There’s a tremendous opportunity in the area of education. You can learn much faster when you can experiment “hands-on” with a concept, and immersive interfaces let you learn in a much more visceral and memorable way. Reactrix has proven itself to be a highly effective method of communicating information memorably, and this applies just as strongly to education as it does to advertising. Imagine learning about chemistry in an interactive way – you can pull on individual atoms to get a sense of how strongly they’re connected, or push molecules together and watch the reaction that ensues. That’s something you just can’t observe firsthand in a traditional lab.
People learn by doing. One of the proven approaches that content creators have used for years is providing consumers with a bridge between the real world and the digital and this is a technology that really facilitates that.
Multi-touch technology has been around for quite awhile. Was there a “flux capacitor” moment for you during your time at Stanford when you realized the potential of combining multi-touch with specific hardware and software? I was hoping you could talk a little about your own development of surface computing.
Matt: It came about in a strange way. I was watching one of my professors walk back and forth in front of a projector as he gave a lecture. I thought, “Something should happen to the image as he passes in front of it.” That realization gave me the idea to create Reactrix’ technology. Initially, I brought the system to parties, where I projected interactive images onto a wall. People created flame trails and other effects by dancing in front of it.
However, in thinking about starting a business, I realized that Reactrix would make a highly effective advertising tool. I had learned from cognitive psychology classes that people remember information better when they process it more deeply and for more time. Thus, while a billboard may get a quick glance at most, Reactrix engages people in the content in a deep way, and creates highly memorable experiences.
Do you see surface computing replacing current technology at some point in the future, or will it work in tandem with the devices we use now?
Matt: We believe that as the spectrum of utility or the uses of a computer continue to expand and the lines between TV, radio and the computer continue to blur, there will be more and more devices that no longer fit into the category of personal computer. The demand for interfaces that facilitate new functionalities will determine how quickly these applications flourish in the marketplace.
We believe that the Reactrix’ social and spatial interface design and others like it will become prevalent in the newer applications which are more entertainment and socially based, as well as applications that interact with – and add to – the environments where these devices are deployed. As computers are used for different applications, there’ll be a corresponding need for interfaces that facilitate those interactions. Our interface and others in the space will continue to grow as the field of out-of-home computing grows.
Place shifting is beginning to overtake time shifting as the driving force in media. We’ve seen the market move from giving consumers the ability to consume media when they want (Tivo) to place shifting which gives consumers the ability to consume media when, where and how they want – and on what device. The new when, where and how drive the need to develop new interfaces to facilitate these interactions. Reactrix is a leader in place shifting and will continue to be a leader in the field as we roll out new innovations and products.
The Business of Reactrix, and Where It’s Heading:
Reactrix works with many high-end clients like Coca-Cola, Clorox, Sprint, and Visa. What kind of reaction have you had from these clients?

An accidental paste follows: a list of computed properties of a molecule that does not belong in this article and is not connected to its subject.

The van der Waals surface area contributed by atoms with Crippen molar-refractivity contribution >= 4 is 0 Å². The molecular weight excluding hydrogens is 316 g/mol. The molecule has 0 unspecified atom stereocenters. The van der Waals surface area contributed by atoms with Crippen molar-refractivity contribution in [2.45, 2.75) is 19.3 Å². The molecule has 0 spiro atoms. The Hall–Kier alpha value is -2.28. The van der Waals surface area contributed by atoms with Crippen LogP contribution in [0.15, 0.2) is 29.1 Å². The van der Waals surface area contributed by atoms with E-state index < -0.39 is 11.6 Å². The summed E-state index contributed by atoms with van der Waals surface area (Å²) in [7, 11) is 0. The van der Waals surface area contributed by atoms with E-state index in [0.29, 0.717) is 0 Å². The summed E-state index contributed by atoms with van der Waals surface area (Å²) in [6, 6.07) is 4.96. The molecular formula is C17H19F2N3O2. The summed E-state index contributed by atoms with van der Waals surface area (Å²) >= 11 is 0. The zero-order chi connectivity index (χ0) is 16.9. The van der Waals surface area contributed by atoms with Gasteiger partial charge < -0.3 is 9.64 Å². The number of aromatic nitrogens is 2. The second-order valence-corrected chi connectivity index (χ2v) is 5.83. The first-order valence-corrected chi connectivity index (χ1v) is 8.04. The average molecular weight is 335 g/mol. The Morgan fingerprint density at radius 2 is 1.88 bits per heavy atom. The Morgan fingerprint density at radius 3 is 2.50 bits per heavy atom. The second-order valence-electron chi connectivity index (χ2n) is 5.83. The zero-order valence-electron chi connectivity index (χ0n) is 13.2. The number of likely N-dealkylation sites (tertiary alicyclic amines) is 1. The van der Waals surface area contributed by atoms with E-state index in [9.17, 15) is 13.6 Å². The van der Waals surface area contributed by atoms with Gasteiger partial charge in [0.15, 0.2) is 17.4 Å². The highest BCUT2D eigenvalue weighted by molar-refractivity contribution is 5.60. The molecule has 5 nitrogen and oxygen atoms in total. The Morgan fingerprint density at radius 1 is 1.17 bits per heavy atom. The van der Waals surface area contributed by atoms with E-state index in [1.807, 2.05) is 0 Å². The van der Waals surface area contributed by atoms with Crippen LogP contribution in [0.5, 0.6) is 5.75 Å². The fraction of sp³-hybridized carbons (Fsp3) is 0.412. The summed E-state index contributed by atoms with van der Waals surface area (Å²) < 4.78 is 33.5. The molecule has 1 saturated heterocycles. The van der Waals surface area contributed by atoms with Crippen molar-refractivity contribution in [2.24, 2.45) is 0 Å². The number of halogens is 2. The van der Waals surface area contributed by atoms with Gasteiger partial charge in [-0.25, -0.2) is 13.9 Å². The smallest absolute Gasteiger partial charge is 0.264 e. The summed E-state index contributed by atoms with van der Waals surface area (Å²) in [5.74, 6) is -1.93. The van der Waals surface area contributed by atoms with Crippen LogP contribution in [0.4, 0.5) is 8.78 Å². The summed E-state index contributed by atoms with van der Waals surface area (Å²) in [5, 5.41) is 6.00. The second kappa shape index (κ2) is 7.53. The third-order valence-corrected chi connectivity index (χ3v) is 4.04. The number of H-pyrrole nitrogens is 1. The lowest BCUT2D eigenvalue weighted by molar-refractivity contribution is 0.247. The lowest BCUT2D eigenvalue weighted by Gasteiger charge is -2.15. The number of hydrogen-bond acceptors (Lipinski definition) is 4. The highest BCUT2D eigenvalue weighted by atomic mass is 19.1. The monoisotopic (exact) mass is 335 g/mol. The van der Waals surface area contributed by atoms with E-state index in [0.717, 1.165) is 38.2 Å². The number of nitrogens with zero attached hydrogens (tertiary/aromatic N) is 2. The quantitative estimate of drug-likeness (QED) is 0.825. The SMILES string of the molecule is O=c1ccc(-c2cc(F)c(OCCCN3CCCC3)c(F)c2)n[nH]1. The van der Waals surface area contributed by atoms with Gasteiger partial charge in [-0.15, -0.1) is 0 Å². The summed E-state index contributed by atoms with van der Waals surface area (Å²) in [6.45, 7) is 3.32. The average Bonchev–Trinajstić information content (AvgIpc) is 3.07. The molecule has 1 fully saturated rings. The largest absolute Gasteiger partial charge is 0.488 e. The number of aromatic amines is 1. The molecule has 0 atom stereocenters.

Mike: Given how much success our clients have had using Reactrix and the Reactrix Media Network, the first thing they said to us was, “That’s what you guys do. You’re actually deployed and you actually do it!”
We’re in the market now and customers are continuing to use our network. At the end of the day, they’re the ones who, in conjunction with consumers, are driving the evolution of this technology.
What kind of an affect has Reactrix’ unique delivery of information had on users?
Mike: Independent research, some of which was conducted by the advertisers themselves, indicates that Reactrix does a better job and is more effective in communicating, driving messaging and getting consumers to retain messaging than any other form of advertising.
We’ve also found that Reactrix is extremely effective in creating experiences that drive consumers’ engagement with the brand to the point where many of them recommend the brand after only one interaction with the Reactrix display. Reactrix campaigns also result in extremely high levels of word of mouth because we create the experiences in inherently social environments. The fact that the average consumer spends just under 9 minutes on one of our displays in dynamic retail and entertainment environments clearly shows that Reactrix creates an incredibly high level of engagement between consumers and brands.
Could you talk a little about the current markets Reactrix is in, and where you plan to take the technology in the coming years? Do you have any plans to expand beyond the core advertising and marketing areas Reactrix has been successful in?
Mike: Reactrix is a young company and needs to stay laser focused on its core market. We see many extensions to that core market based on the verticals we may choose to enter in the future. Every location – every environment – has a unique audience that frequents it and these different venues can become like different channels in a cable system. What makes Reactrix a great advertising medium will likely also make it a great learning tool because people learn by doing.
Microsoft is entering the same market as you, becoming a direct competitor. With such a large company entering your field do you have any worries about the impact they could have?
Mike: Microsoft has announced a technology that is strikingly similar to technology we first deployed over 4 years ago. While there may be issues associated with the similarities between the technologies, the reality is that Microsoft is bringing to light the opportunity that Reactrix identified as its founding principle. Any time somebody invests the kind of money Microsoft has invested into Surface it has to be seen as a positive, validating thing for those already in the industry. This attention will only increase awareness and legitimacy for an opportunity we identified many years ago.
Reactrix Systems, Inc. was formed in October of 2001. The company currently has their interactive displays in more than 175 locations in major markets around the country. For more information on Reactrix and what they’re offering in the world of surface computing visit their website.